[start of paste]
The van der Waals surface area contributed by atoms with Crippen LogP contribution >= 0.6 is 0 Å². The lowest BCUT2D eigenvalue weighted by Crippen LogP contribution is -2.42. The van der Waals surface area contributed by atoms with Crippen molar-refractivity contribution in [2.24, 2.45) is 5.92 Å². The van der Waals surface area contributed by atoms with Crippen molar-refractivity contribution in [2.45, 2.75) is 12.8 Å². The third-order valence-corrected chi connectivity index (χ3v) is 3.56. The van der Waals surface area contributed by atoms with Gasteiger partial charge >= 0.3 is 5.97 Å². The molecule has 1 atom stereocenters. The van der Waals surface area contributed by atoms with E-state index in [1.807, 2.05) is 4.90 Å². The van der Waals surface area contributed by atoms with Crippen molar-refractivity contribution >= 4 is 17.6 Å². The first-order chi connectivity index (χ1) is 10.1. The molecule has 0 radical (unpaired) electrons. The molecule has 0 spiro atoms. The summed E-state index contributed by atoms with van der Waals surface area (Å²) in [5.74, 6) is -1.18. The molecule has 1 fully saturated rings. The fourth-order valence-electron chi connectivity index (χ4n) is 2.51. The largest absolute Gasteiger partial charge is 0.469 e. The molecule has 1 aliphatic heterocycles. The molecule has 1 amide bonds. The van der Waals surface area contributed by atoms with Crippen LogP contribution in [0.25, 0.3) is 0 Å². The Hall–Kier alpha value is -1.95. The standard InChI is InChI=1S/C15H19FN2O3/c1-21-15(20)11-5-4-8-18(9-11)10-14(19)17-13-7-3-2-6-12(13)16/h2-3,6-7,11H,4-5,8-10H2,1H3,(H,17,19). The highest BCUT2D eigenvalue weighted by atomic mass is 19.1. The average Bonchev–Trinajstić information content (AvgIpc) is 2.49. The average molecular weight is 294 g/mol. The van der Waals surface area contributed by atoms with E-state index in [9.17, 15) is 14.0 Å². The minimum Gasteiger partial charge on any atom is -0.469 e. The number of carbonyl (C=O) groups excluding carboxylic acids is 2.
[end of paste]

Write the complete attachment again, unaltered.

The van der Waals surface area contributed by atoms with Crippen LogP contribution >= 0.6 is 0 Å². The lowest BCUT2D eigenvalue weighted by Crippen LogP contribution is -2.42. The van der Waals surface area contributed by atoms with Crippen molar-refractivity contribution in [2.24, 2.45) is 5.92 Å². The van der Waals surface area contributed by atoms with Crippen molar-refractivity contribution in [2.45, 2.75) is 12.8 Å². The third-order valence-corrected chi connectivity index (χ3v) is 3.56. The van der Waals surface area contributed by atoms with Gasteiger partial charge >= 0.3 is 5.97 Å². The molecule has 1 atom stereocenters. The van der Waals surface area contributed by atoms with E-state index in [1.807, 2.05) is 4.90 Å². The van der Waals surface area contributed by atoms with Crippen molar-refractivity contribution >= 4 is 17.6 Å². The first-order chi connectivity index (χ1) is 10.1. The molecule has 0 radical (unpaired) electrons. The molecule has 0 spiro atoms. The summed E-state index contributed by atoms with van der Waals surface area (Å²) in [5.74, 6) is -1.18. The molecule has 1 fully saturated rings. The fourth-order valence-electron chi connectivity index (χ4n) is 2.51. The largest absolute Gasteiger partial charge is 0.469 e. The molecule has 1 aliphatic heterocycles. The molecule has 1 amide bonds. The van der Waals surface area contributed by atoms with Crippen LogP contribution in [0.25, 0.3) is 0 Å². The Hall–Kier alpha value is -1.95. The standard InChI is InChI=1S/C15H19FN2O3/c1-21-15(20)11-5-4-8-18(9-11)10-14(19)17-13-7-3-2-6-12(13)16/h2-3,6-7,11H,4-5,8-10H2,1H3,(H,17,19). The highest BCUT2D eigenvalue weighted by atomic mass is 19.1. The average Bonchev–Trinajstić information content (AvgIpc) is 2.49. The average molecular weight is 294 g/mol. The van der Waals surface area contributed by atoms with E-state index in [9.17, 15) is 14.0 Å². The minimum Gasteiger partial charge on any atom is -0.469 e. The number of carbonyl (C=O) groups excluding carboxylic acids is 2.